How would you describe your personality to someone?
Are you outgoing, adventurous, reserved or quiet?
Personality is define as 'those characteristics of a person that account for consistent patterns of feeling, thinking and behaving.'
We all have an individual and unique personality that is our own. It is important to understand that there is no one in the universe that has our exact coded personality. There may be someone with similar interests to us but they may have qualities that we don't have. Extroverts and introverts are two groups of a personality. Introverts share traits such as, worrying more about what is on the inside then out, enjoying their alone time (this is their best thinking time), good leaders if the team are ready to be pushed to their potential, last to raise their hand to answer a question, other people ask you your opinion and also prefer to stay out of conflict or issues with others. Extroverts, however, are outgoing, confident, concerned about external things rather than internal, loves to socialise, friendly and approachable and loves to learn new things.
If you are unsure about what personality type you are then go to google and do one of the many tests on there are to see what you are!
Do you know your horse's horsenality?
Studies have been conducted to try and determine a horse's personality. Trying to put characteristics into groups can be difficult but one study grouped horse's personality traits into these sub-groups
A great way of determining which horsenality your horse has is finding out if they are an introvert or an extrovert. Or if they work from the left side of the brain or the right side of the brain. Parelli has put together a great key to work out what your horse's horsenality is. I will put the link at the bottom of the page to get a better look at the chart. One experience that I can recall to help you understand why it is important to know your horse's personality is a story about a mare I used to own. Traveling was a massive issue for Arizona, we did what every horse owner knows and put her on the right side of the float because she was the bigger horse however on every bend she would kick out and even fall over when traveling. This was becoming a serious problem so we sought out help from a natural horsemanship guru and he advised us that she was a left brain introvert. Once we established this and removed the divider from the float she naturally put herself on the left side of the float to travel. From that day on she never moved a foot while traveling on the left side.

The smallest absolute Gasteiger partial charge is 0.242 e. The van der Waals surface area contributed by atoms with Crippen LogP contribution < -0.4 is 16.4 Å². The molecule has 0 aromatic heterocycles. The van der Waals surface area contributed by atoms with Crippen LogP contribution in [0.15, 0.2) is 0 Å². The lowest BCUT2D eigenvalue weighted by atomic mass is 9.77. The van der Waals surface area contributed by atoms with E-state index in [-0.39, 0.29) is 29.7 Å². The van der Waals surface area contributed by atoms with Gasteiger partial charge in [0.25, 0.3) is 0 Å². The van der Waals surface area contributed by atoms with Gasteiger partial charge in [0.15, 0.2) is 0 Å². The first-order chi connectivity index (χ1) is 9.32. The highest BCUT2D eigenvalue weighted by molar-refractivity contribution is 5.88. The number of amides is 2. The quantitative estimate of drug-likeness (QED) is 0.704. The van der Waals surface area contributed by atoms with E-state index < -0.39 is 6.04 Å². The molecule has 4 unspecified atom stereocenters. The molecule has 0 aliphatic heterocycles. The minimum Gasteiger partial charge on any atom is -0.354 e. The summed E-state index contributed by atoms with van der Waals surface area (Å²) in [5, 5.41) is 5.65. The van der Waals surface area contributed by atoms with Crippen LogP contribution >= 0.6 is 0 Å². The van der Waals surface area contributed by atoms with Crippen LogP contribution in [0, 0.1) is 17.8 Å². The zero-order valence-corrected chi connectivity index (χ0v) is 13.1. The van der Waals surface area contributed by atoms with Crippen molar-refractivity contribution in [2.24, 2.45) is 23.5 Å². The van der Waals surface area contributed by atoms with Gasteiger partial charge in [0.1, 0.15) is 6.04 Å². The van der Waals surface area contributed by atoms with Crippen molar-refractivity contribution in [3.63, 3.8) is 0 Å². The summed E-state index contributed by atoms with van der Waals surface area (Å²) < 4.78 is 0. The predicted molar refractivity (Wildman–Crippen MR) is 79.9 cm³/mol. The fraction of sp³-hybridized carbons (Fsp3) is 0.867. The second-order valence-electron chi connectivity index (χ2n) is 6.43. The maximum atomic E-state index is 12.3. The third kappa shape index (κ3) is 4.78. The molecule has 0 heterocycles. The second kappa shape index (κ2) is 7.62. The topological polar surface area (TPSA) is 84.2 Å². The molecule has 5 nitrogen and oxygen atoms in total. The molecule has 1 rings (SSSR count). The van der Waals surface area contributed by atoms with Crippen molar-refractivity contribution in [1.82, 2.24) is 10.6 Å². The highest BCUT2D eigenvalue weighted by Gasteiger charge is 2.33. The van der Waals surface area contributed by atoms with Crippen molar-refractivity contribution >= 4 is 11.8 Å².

I'm sure you can start to find traits in your own horse that fits into any of these groups. Being able to recognise a personality can improve the bond between you and your horse. We spend a lot of our time with our horses so we need to take their personalities into consideration and understand what they require from us, which can build trust and companionship. Remember, you are one with the horse! If people understood more about the personality of the horse they may be able to prevent problems from occurring. Buying a horse from a sales yard is one example where serious problems can occur. Inexperience with the horse and not knowing their background before the sales makes it extremely difficult to know if your personality is going to connect with the horses' and for a connection to build.
Researching the breed before purchasing can also help with understanding personality traits of the horse. Research has found that it is common for certain breeds to poses certain characteristics. Thoroughbreds for example are known to be energetic and athletic which requires confidence to handle their energy. Quarter horses may be more suitable for less experienced riders due to their adaptability, gentle and well balanced breed traits. Even though breeds are known for particular traits it is still important to know the horse's particular history to cater to their individual needs.
I believe that having a greater understanding of the horse and its personality can help the rider, horse connection and a great relationship can be formed.
Parelli Horsenality Chart: http://www.horsechannel.com/images/horse-exclusives/horsenalitychart.pdf
The Thoroughbred, 2017, Website: http://www.drsfostersmith.com/pic/article.cfm?articleid=1872
A. Llyod, ect ,Horse Personalty: Variation between breeds, 2008. Website: http://www.sciencedirect.com/science/article/pii/S0168159107002699
P. Graf, Importance of personality traits in horses to breeders and riders, 2013, Journal of Veterinary Behaviours, Website:http://www.sciencedirect.com/science/article/pii/S1558787813001317